Full Artist's statement
I’m intrigued by analogous images in our environment—elements in nature that share forms but not functions or origins. Tree branches, cracks in pavement, light reflected on a swimming pool floor. Ocean foam drying on the sand, veins in a marble slab, spider webs, skin cells. Objects that exhibit this enigmatic quality are curiously poignant to me, and by painting them or their abstract forms I try to depict the unexpected resonances that give our everyday surroundings depth and mystery. Since 2004 I have been developing two main series, Out of Our Element and Roots. While the first is figurative (based on photographs) and the second abstract, they are both vehicles for these explorations.
Out of Our Element: I am captivated with how reflections and refractions caught in underwater photographs seem to expose hidden aspects of people's characters. I photograph friends and family, including myself and my children, and I’m drawn to paint those that reveal the otherworldly, blissful, and ominous experience of being underwater. I aim for a faithful rendering of the images, which are too fantastical to invent.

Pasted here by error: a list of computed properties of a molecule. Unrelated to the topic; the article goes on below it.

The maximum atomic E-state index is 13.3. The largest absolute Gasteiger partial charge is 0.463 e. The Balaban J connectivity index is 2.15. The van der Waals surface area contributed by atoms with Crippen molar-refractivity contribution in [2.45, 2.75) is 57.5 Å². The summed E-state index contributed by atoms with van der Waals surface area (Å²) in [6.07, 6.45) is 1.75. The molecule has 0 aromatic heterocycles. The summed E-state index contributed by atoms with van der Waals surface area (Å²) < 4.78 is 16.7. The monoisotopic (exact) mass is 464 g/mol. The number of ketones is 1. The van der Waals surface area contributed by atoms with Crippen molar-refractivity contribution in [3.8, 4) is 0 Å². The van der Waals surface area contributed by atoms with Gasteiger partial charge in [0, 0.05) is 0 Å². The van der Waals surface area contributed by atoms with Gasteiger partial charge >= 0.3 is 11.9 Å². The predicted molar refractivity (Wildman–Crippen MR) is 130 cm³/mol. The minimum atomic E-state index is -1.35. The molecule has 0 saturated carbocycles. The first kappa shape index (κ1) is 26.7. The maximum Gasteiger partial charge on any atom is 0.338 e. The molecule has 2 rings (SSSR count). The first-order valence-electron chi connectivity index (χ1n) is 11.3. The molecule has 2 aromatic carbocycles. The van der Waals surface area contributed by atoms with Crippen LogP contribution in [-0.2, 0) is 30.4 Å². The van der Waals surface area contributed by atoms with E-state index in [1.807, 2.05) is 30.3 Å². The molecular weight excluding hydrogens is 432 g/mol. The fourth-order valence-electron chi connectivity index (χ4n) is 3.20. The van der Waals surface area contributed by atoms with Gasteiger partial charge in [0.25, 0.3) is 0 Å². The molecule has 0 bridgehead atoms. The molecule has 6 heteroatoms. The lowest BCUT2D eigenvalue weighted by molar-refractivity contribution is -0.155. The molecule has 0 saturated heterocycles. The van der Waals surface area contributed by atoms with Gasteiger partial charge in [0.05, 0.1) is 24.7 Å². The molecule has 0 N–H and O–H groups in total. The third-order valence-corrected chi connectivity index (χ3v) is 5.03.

Roots: After beginning a painting of abstract web-like vertical drips, I came across one of Old San Juan's amazing banyans—enormous trees with hundreds of ropey roots that hang from their branches to the ground—and I was struck by the resemblance. I titled that first painting Roots. Since then, this pattern has caught my eye in many unexpected places and forms—streaks of rust on New York subway station walls, light refracted through glass or water, and in images of cerebral neurons and the circulatory system. The ubiquity of the pattern in nature intrigues me, and I create the paintings in a meditative state.